Debate over same-sex marriage in the Church of England has brought the question of Anglican establishment unexpectedly to the top of at least some MPs’ agendas. Why should a Church that is part of the state, established by law, and ultimately regulated by Parliament, be permitted to discriminate in ways that other parts of the state are not? And if it won’t move with the views of the people of the state, shouldn’t it cease to be a state church? It’s a good question, but it didn’t need the question of same-sex marriage to come along for it to be asked.
It has been a long time since the Church of England reflected the religious views or practices of the English people. This year’s publication of new Census results showed only a minority ticking ‘Christian’ for the first time, while the British Social Attitudes Survey records that 88% don’t identify as Anglicans. The levels of Christian belief and practice are even lower and in the old Anglican preserves of weddings and funerals the English people have long since moved on. Most funerals are now non-religious and only 10% of weddings are Anglican. In no sense apart from that of heritage in some parts are we a Christian country.
And yet, no other European country has such a religious set-up as we do in terms of law and public policy, while at the same time having such a non-religious population. There are 26 unelected bishops in the House of Lords who provide a large voice which is skewed on particular questions. Only one bishop supported equal marriage in 2013 (with nine voting against) and just last week, the Bishop of Southwark was the only peer, bar the Government spokesperson, to speak in opposition to a Bill that proposes making RE more inclusive of non-religious worldviews. It’s unfair that bishops make moral declaratory statements from a position of power and privilege where other voices, which are more prominent on such questions and are more reflective of the views of society, are not represented to the same extent in Parliament.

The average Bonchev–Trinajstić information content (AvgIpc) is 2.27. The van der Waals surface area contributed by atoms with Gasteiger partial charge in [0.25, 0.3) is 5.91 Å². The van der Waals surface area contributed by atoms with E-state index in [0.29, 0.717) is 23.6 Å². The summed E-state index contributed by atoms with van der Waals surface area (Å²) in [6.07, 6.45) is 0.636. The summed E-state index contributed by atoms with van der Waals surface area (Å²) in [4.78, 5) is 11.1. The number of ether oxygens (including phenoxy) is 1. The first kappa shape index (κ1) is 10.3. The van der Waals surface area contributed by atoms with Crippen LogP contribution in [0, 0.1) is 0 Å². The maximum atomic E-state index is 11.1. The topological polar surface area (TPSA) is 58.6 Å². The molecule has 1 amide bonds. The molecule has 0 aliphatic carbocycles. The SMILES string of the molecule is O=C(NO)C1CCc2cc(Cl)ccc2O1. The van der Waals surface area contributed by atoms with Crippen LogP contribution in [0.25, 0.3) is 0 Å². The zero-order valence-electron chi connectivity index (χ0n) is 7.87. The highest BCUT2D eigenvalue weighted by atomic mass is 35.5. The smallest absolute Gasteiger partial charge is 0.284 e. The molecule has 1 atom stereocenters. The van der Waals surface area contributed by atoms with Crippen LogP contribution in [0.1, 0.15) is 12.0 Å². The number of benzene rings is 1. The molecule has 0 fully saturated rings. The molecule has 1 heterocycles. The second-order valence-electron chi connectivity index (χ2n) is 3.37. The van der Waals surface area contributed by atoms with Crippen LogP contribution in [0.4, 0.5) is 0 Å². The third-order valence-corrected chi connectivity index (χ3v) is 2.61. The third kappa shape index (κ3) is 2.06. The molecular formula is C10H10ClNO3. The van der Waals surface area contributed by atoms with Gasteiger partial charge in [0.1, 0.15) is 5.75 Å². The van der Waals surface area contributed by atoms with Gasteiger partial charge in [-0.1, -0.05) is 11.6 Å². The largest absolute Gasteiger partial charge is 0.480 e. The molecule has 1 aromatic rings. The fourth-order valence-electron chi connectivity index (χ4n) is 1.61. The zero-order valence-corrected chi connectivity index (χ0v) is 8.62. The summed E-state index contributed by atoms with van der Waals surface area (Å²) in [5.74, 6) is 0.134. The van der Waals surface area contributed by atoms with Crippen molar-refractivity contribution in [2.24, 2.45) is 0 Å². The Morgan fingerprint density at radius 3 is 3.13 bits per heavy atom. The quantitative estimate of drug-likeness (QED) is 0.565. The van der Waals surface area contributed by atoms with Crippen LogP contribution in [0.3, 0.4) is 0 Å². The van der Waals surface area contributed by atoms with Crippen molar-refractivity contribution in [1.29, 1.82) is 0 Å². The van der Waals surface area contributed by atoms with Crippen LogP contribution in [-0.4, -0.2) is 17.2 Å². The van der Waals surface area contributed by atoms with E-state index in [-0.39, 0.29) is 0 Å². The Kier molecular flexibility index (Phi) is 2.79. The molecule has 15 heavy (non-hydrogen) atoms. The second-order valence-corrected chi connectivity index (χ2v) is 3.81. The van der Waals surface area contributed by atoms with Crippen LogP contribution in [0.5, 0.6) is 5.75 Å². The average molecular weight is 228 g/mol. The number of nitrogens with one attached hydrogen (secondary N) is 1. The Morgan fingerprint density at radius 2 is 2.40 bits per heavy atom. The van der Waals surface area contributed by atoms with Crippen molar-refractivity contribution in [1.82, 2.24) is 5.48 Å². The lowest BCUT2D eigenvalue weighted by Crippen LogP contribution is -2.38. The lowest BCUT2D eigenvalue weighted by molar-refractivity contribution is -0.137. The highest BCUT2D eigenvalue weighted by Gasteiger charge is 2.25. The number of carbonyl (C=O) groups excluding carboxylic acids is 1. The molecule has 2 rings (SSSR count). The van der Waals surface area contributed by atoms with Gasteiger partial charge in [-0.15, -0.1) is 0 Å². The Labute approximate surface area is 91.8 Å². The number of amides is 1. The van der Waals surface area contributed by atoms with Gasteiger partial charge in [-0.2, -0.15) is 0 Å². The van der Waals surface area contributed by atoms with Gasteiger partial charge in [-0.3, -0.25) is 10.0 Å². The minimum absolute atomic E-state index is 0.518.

Establishment in our constitution encourages religious discrimination in a number of spheres, from the requirement that Parliament starts its business with prayers each day, giving MPs and peers who attend a chance to reserve their seats for the whole day, to non-religious people not having the same access to pastoral care in hospitals and prisons. This imbalance can be felt most strongly in our education system which allows public-funded schools to operate discriminatory admissions policies and permits them to carry out collective worship, Christian in character.
Disestablished in Ireland in the 19th century and in Wales in the 20th, the Church of England’s disestablishment in England in the 21st century could be the answer to the Church’s own prayers. Humanists like me think it unsustainable for an established institution not to reflect the beliefs and values of the people. But believing Anglicans have just as much a right as to ask why they should have to sacrifice their beliefs and values for secular reasons. Separation between Church and state would make the Church’s affairs their own – and, if we genuinely value freedom of religion or belief, quite rightly.